; Accept input and store the user's name
		; more to come…
		int 0 × 80	; always 0 × 80

The eax register is used to distinguish between output and input system calls. I have to set its value (using a mov instruction) to the numerical value arbitrarily assigned to the sys_read (input) system call. Checking a Linux System Call Table I can see that the numeric value expected in eax for sys_read is 3.

		; Accept input and store the user's name
		mov eax, 3	; read…
		; more to come…
		int 0 × 80

Just like with output, I need to identify an input device (am I accepting input from the mouse? the ethernet cable?) using ebx:

		; Accept input and store the user's name
		mov eax, 3	; read…
		mov ebx, 1	; from the standard input (keyboard/console)…
		; more to come…
		int 0 × 80

And, again just like with input, I need to specify where I'm storing the input in memory using ecx:

		; Accept input and store the user's name
		mov eax, 3	; read…
		mov ebx, 1	; from the standard input (keyboard/console)…
		mov ecx, name	; storing the information at name
		; more to come…
		int 0 × 80

... and I have to use edx to a specify the size of what I'm writing in memory:

		; Accept input and store the user's name
		mov eax, 3	; read…
		mov ebx, 1	; from the standard input (keyboard/console)…
		mov ecx, name	; storing at memory location name…
		mov edx, 8	; 8 bytes (characters) of that information
		int 0 × 80

Display Hello {name}! (behavior)

I need to change my output from before (previously "Hello World!",0xA) to now output "Hello" then name then "!",0xA, but I'm going to use a little trick to do it: instead of having 3 different outputs (an system calls) I'm going to have one:

		; Output that information "Hello…"
		mov eax, 4	; write…
		mov ebx, 1	; to the standard output (screen/console)…
		mov ecx, helloMsg	; the information at helloMsg…
		mov edx, 16	; 16 bytes (characters) of that information…
				; 	(but isn't helloMsg only 6 bytes?)
		int 0 × 80

... and I've specified the length (in edx) as 16 bytes. (why will become clear when I run the program)

Exit

I already used the sys_exit system call in an earlier iterations of the Hello World program.

		; exit
		mov eax, 1	; sys_exit
		mov ebx, 0	; exit status. 0 means "normal",
                                ; while 1 means "error"
				; see http://en.wikipedia.org/wiki/Exit_status
		int 0 × 80

The Whole Program

So altogether, my program currently should look something like this:

segment .data
	; Declare/store the information "Hello World!" 
	prompt db 'What is your name? '
	; do not change the order of the following three lines!
	helloMsg db 'Hello '
	name db '        '	; 8 space characters
	endOfLine db '!',0xA
	; do not change the order of the previous three lines!
		
segment .text
	
	global _start
	
	_start:
	
		; Output that information 'What is your name? '
		mov eax, 4	; write…
		mov ebx, 1	; to the standard output (screen/console)…
		mov ecx, prompt	; the information at memory address prompt
		mov edx, 19	; 19 bytes (characters) of that information
		int 0 × 80	; invoke an interrupt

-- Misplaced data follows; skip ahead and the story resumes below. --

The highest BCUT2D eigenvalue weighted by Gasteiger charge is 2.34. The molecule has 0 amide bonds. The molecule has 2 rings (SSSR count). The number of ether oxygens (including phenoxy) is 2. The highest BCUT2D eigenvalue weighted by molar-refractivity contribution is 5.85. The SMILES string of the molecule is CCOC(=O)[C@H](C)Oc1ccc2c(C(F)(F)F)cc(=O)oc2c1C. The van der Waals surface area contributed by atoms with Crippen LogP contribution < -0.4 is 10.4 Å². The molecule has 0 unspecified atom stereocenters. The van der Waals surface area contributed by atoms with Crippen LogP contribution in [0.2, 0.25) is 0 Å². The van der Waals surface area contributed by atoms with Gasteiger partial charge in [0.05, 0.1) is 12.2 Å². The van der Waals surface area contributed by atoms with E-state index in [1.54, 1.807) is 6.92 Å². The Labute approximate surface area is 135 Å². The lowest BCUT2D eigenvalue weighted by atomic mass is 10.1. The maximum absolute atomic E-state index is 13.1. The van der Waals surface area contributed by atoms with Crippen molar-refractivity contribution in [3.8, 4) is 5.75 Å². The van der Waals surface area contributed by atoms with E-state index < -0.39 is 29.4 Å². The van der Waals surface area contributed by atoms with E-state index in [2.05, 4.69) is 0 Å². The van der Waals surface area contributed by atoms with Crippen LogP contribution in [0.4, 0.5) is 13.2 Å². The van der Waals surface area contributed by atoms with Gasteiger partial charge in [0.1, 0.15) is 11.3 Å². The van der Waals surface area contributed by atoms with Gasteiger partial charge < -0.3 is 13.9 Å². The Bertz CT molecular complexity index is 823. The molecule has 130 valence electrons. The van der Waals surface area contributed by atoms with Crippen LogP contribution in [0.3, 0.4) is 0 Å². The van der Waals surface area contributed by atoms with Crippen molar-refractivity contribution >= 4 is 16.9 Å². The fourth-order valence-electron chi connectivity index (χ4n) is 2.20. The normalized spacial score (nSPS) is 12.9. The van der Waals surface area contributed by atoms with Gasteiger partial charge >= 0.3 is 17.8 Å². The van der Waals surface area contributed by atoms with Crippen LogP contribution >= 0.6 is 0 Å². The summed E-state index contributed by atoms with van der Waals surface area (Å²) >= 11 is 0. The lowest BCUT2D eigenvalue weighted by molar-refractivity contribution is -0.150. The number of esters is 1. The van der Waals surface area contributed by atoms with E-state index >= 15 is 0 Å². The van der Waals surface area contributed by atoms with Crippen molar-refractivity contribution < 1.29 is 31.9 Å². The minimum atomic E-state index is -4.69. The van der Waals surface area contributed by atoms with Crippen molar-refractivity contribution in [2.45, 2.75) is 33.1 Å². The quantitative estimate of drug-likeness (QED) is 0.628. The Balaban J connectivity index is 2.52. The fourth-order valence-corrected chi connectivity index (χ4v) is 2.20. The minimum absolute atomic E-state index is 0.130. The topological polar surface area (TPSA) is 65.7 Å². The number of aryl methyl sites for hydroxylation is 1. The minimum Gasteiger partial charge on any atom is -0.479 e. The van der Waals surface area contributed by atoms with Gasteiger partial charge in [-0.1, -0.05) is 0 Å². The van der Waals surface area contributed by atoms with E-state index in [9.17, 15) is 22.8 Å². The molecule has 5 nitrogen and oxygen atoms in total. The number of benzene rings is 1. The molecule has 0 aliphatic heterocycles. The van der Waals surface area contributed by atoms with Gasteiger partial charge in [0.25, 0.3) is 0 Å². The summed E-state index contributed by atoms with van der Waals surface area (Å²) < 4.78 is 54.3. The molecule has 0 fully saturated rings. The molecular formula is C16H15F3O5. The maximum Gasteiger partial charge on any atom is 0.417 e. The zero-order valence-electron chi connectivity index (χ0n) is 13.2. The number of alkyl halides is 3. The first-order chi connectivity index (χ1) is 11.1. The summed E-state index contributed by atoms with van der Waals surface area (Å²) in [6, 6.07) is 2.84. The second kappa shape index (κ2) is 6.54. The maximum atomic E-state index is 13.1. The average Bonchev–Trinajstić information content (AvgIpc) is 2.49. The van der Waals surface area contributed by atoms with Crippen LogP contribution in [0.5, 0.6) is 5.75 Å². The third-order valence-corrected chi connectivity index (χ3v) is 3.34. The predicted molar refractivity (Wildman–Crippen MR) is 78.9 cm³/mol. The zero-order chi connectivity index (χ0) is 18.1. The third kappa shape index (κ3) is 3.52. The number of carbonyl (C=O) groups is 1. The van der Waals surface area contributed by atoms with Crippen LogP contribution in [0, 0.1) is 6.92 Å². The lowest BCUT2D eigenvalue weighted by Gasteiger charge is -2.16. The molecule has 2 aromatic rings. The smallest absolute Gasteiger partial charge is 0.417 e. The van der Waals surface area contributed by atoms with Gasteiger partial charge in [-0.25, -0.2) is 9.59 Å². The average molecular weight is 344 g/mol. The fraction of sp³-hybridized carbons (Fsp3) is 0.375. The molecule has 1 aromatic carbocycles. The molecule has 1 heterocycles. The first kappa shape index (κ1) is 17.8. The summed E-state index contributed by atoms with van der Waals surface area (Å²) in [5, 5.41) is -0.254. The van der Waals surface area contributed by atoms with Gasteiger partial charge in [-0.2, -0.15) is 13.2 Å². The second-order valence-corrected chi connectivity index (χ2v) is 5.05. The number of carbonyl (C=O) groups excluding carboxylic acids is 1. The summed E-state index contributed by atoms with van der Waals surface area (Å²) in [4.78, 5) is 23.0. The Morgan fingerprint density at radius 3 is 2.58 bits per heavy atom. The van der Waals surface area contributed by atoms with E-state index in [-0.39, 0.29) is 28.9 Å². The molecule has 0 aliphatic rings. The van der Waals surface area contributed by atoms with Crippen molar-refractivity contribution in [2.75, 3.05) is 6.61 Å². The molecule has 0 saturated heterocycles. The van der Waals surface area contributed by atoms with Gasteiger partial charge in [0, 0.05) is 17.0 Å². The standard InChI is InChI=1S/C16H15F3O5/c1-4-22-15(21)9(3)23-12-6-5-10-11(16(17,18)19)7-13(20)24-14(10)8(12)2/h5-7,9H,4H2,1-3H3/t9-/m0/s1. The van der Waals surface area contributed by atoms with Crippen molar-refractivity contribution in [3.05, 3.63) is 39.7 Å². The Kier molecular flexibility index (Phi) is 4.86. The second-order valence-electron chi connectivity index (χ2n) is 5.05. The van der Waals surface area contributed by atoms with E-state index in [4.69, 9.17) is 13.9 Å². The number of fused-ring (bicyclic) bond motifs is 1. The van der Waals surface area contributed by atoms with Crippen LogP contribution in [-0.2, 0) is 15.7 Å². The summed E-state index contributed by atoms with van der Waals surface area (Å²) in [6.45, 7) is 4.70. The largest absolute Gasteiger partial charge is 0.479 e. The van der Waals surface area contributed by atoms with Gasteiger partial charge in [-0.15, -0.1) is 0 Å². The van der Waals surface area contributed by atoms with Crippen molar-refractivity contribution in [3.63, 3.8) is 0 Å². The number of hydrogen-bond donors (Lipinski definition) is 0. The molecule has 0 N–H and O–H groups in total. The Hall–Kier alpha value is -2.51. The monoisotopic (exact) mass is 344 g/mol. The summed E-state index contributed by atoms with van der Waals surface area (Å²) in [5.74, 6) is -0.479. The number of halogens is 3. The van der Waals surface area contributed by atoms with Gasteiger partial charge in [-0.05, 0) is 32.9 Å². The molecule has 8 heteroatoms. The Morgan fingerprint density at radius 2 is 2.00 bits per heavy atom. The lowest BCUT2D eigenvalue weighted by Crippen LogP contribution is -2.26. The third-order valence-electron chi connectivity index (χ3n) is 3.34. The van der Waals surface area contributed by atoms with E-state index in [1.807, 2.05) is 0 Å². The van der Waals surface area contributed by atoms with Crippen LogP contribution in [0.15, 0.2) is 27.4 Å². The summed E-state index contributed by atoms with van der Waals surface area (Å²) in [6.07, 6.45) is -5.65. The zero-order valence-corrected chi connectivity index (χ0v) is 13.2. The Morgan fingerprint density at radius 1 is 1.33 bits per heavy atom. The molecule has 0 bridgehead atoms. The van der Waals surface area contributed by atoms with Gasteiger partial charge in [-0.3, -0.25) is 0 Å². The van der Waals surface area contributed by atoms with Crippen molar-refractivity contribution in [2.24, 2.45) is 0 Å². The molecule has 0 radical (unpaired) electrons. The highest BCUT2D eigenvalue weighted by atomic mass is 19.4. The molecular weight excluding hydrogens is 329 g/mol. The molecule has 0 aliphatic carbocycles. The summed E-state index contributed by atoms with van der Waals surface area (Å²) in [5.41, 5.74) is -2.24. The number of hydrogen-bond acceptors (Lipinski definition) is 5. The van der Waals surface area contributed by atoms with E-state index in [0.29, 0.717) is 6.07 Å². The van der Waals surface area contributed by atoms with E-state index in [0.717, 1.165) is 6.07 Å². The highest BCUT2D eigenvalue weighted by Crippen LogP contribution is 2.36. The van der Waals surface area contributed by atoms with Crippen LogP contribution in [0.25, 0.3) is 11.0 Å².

; Accept input and store the user's name
		mov eax, 3	; read…
		mov ebx, 1	; from the standard input (keyboard/console)…
		mov ecx, name	; storing at memory location name…
		mov edx, 8	; 8 bytes (characters) of that information
		int 0 × 80
	
		; Output that information "Hello…"
		mov eax, 4        ; write…
		mov ebx, 1        ; to the standard output (screen/console)…
		mov ecx, helloMsg ; the information at helloMsg…
		mov edx, 16       ; 16 bytes (characters) of that information…
			          ; (but isn't helloMsg only 6 bytes?)
		int 0 × 80
	
		; Exit
		mov eax, 1	; sys_exit
		mov ebx, 0	; exit status. 0 means "normal",
                                ; while 1 means "error"
				; see http://en.wikipedia.org/wiki/Exit_status
		int 0 × 80

Compiling and Running the Program

If I again compile and run the program, providing my own name ("Richard") as input, I get something like this…

[prompt] > nasm -f elf HelloWorld.asm
[prompt] > ld -o HelloWorld HelloWorld.o
[prompt] > ./HelloWorld
What is your name? Richard
Hello Richard
!
[prompt] >

Observations About Iteration 3

There are some ideas and points which stand out about Iteration 3 for me.

Important Lesson #2: The Data Segment Is Continuous

The important lesson I've picked up from Iteration 3 is that the data segment is continuous; since I declared helloMsg, name and endOfLine one after another, they are adjacent to each other in memory, which allows me to output them all with a single sys_write which outputs 16 bytes beginning at the address helloMsg:

		; Output that information "Hello…"
		; since the data segment is continuous
		; and helloMsg, name and endOfLine are one after another
		; I can just output all 16 bytes with one sys_write
		mov eax, 4	; write…
		mov ebx, 1	; to the standard output (screen/console)…
		mov ecx, helloMsg	; the information at helloMsg…
		mov edx, 16	; 16 bytes (characters) of that information…
				; 	(but isn't helloMsg only 6 bytes?)
		int 0 × 80

This is just further evidence that the values declared in the data segment using db are not really variables nor objects nor Strings: they are simply positions in a segment of memory which have been given names. There is no concrete distinction between the 3 strings of information declared in the data segment of my program.

Calculating the length of information using equ and $

Since the data segment is continuous, I should be able to automatically determine the length of the information I output. For example, consider prompt:

segment .data
	; Declare/store the information "Hello World!" 
	prompt db 'What is your name? '
	; do not change the order of the following three lines!
	helloMsg db 'Hello '
	
	; omitted
	
	segment .text
	
	global _start
	
	_start:
	
		; Output that information 'What is your name? '
		mov eax, 4	; write…
		mov ebx, 1	; to the standard output (screen/console)…